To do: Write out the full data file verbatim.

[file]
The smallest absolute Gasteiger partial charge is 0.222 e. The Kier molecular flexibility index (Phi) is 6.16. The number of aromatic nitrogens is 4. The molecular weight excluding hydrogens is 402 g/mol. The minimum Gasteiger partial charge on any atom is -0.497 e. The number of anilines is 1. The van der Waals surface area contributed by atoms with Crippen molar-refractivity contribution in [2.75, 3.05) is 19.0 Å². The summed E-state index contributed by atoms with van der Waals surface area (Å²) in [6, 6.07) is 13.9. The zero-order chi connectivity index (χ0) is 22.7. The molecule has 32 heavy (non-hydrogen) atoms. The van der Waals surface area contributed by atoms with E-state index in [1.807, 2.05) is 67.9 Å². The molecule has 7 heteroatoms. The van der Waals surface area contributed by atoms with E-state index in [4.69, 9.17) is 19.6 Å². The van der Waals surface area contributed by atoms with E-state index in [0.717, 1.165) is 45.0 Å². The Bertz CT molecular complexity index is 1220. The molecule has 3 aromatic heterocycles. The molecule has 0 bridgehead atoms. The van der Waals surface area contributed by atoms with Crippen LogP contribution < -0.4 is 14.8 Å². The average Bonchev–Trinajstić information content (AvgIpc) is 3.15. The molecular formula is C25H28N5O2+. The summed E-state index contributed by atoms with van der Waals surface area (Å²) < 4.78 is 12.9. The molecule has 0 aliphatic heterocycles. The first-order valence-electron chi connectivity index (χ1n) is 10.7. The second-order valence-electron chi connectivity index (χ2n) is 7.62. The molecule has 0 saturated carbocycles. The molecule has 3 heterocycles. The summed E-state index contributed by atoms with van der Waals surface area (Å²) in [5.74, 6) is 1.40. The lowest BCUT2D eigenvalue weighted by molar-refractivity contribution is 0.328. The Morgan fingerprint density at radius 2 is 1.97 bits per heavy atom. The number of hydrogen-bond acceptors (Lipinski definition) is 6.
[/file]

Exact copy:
The smallest absolute Gasteiger partial charge is 0.222 e. The Kier molecular flexibility index (Phi) is 6.16. The number of aromatic nitrogens is 4. The molecular weight excluding hydrogens is 402 g/mol. The minimum Gasteiger partial charge on any atom is -0.497 e. The number of anilines is 1. The van der Waals surface area contributed by atoms with Crippen molar-refractivity contribution in [2.75, 3.05) is 19.0 Å². The summed E-state index contributed by atoms with van der Waals surface area (Å²) in [6, 6.07) is 13.9. The zero-order chi connectivity index (χ0) is 22.7. The molecule has 32 heavy (non-hydrogen) atoms. The van der Waals surface area contributed by atoms with E-state index in [1.807, 2.05) is 67.9 Å². The molecule has 7 heteroatoms. The van der Waals surface area contributed by atoms with E-state index in [4.69, 9.17) is 19.6 Å². The van der Waals surface area contributed by atoms with E-state index in [0.717, 1.165) is 45.0 Å². The Bertz CT molecular complexity index is 1220. The molecule has 3 aromatic heterocycles. The molecule has 0 bridgehead atoms. The van der Waals surface area contributed by atoms with Crippen LogP contribution < -0.4 is 14.8 Å². The average Bonchev–Trinajstić information content (AvgIpc) is 3.15. The molecular formula is C25H28N5O2+. The summed E-state index contributed by atoms with van der Waals surface area (Å²) < 4.78 is 12.9. The molecule has 0 aliphatic heterocycles. The first-order valence-electron chi connectivity index (χ1n) is 10.7. The second-order valence-electron chi connectivity index (χ2n) is 7.62. The molecule has 0 saturated carbocycles. The molecule has 3 heterocycles. The summed E-state index contributed by atoms with van der Waals surface area (Å²) in [5.74, 6) is 1.40. The lowest BCUT2D eigenvalue weighted by molar-refractivity contribution is 0.328. The Morgan fingerprint density at radius 2 is 1.97 bits per heavy atom. The number of hydrogen-bond acceptors (Lipinski definition) is 6.